I recently spent a few months travelling around South America and soon stumbled into a minefield. A metaphorical minefield of social embarassment and practical problems that the guide books did little to alleviate. The problem? What to do with the toilet paper after it had been "used".
I have to admit that I'd imagined that in most countries in the world, putting toilet paper down the toilet was the accepted method of disposal, but if you're a Western European or similar type of person and you decide to do a bit of travelling, where you put the paper can suddenly turn into a bit of a problem – at least until you get the hang of the country and their rules.
Now, fair enough, there are plenty of guide books and you'll probably have one, and some books for some countries were quite specific, but many aren't, some don't mention it at all and there were some glaring omissions when you could really do with knowing; this is the product of a spare few weeks when I got back.
So, if you're a travelling sort and don't have access to, or are a bit shy to ask, a local, the bits of information collected here will hopefully help you out in those occasional sticky situations.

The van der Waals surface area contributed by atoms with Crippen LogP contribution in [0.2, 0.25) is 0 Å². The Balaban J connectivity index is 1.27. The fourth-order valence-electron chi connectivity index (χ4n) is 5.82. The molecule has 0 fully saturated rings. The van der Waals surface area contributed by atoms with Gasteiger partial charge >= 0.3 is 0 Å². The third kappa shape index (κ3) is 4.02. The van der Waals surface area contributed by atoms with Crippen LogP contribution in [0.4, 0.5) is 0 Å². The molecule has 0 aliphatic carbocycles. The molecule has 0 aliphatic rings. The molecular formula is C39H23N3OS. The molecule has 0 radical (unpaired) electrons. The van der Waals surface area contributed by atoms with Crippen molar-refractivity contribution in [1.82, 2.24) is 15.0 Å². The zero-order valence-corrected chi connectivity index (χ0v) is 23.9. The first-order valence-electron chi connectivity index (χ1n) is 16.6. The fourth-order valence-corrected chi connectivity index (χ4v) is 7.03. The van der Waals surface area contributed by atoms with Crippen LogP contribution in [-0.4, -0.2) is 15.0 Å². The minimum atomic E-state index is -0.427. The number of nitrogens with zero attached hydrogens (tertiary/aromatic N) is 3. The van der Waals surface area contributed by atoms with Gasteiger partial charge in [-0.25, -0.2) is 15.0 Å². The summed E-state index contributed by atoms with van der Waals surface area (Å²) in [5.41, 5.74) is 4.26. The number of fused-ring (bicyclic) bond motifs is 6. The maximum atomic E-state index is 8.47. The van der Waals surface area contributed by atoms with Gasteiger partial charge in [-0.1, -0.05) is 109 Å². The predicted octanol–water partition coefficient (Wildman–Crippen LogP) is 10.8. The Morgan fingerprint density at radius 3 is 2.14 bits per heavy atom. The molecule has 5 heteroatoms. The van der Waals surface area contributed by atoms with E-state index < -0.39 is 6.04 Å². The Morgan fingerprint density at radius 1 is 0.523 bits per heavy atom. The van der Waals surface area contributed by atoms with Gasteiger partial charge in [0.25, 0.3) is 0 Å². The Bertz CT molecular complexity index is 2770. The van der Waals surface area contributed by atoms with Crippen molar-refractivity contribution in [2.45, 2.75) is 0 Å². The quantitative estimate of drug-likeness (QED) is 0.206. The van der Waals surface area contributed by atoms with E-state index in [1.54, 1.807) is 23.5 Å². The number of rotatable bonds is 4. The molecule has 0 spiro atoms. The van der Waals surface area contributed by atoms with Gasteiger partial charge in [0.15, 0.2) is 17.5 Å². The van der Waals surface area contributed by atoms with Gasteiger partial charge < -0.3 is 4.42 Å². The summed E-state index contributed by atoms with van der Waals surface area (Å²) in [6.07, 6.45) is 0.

Where do I put the paper?
If you flick through the lists at the top you'll find a list of countries and what to do with the paper after you've finished with it; I won't claim that it's entirely accurate or complete, it's a partially exhaustive list of where to put the paper after you've visited the little boys' or girls' room. I have tried to be accurate, but there's bound to be some mistakes, so let me know if you know better (email and contacty bits liberally dotted about).
And of course, if there are instructions given to you locally, follow them. I don't want to be held responsible for an international incident if you bung up the bog somewhere posh.
Oh, and if all the pages looks rubbish and don't work properly in whichever browser you're using I apologise, that's because I can't do internet.
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